Article
To read the full-text of this research, you can request a copy directly from the authors.

No full-text available

Request Full-text Paper PDF

To read the full-text of this research,
you can request a copy directly from the authors.

... In descriptive terms, overweight and/or obese candidates as a group have tended to have restrictive lung disease and hence receive single-lung grafts, be older, be of male sex, and have a higher lung allocation score. [55][56][57][58] Importantly, Culver et al 59 compared the traditional use of percentage body weight vs BMI to determine the incidence of obesity in this population, as well as determining if one measurement would be a more reliable predictor of outcomes than another. This group found that percentage body weight and BMI did not correlate and that percentage body weight was not useful in predicting outcomes posttransplantation. ...
... Lung Transplantation Weight Studies and Results.[54][55][56][57][58][59][60][61][62][63][64][65][66] ...
Article
Full-text available
The increasing rate of societal obesity is also affecting the transplant world through obesity in candidates and donors as well as its posttransplant repercussions. Being overweight and obese has been shown to have significant effects on both short- and long-term complications as well as patient and graft survival. However, much of the comorbidity can be controlled or prevented with careful patient selection and aggressive management. A team approach to managing obesity and its comorbidities both pre- and posttransplant is essential for successful transplant outcomes. Complicating understanding the results of obesity research is the inclusion different weight categories, use of listing vs transplant weights, patient populations large enough for statistical power, and changes in transplant management, especially immunosuppression protocols, anti-infection protocols, and operative techniques. Much more research is needed regarding many elements, including safe weight loss before transplantation, prevention of weight gain after transplant, genomic influences, and the role of bariatric surgery in the transplant process.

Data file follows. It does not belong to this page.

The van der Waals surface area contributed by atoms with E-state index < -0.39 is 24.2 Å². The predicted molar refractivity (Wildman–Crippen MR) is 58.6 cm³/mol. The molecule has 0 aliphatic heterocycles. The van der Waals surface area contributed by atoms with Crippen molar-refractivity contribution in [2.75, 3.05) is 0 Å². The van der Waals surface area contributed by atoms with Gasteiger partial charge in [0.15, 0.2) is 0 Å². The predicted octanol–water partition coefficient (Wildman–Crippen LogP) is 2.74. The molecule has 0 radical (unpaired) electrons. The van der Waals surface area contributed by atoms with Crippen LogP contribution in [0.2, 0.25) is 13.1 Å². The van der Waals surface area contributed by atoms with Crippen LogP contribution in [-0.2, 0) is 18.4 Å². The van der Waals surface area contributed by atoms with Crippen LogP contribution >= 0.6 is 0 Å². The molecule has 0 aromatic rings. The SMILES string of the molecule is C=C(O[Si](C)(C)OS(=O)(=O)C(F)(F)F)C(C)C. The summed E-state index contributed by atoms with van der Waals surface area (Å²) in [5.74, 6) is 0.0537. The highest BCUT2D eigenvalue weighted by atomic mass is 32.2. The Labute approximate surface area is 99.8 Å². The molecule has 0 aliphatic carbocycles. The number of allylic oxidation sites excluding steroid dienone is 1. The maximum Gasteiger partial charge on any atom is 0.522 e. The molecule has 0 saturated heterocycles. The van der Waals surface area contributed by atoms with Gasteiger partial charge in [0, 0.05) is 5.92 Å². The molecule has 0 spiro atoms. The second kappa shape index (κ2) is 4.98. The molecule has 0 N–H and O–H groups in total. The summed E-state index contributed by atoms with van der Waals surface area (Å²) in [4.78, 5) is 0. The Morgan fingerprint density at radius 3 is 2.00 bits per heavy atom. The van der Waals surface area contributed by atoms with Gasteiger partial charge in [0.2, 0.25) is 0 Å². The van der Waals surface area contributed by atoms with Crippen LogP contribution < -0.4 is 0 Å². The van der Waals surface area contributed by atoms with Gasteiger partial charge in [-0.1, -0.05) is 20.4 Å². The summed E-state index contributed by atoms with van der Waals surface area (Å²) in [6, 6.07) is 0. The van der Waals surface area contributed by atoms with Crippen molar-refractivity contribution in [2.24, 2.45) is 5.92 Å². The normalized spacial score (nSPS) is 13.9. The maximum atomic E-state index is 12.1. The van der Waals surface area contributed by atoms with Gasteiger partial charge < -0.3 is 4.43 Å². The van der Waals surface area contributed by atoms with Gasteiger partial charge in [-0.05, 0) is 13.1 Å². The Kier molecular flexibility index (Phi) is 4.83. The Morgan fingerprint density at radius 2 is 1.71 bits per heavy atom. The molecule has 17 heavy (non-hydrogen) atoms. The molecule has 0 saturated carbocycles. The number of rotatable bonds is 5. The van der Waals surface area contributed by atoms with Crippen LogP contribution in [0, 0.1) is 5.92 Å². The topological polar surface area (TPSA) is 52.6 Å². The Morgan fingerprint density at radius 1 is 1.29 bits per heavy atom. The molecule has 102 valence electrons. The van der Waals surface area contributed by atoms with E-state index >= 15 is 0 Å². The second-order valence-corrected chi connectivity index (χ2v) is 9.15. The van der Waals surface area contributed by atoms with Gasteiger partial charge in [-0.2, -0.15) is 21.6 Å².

... More recently, we reviewed outcomes of obese patients transplanted in our center in the last 4 years; data has only been presented at an international meeting to date [12]. Obese patients had similar outcomes despite an increased percentage of patients with IPF and increased rates of coronary disease, which would tend to increase the mortality of these patients. ...
ResearchGate has not been able to resolve any references for this publication.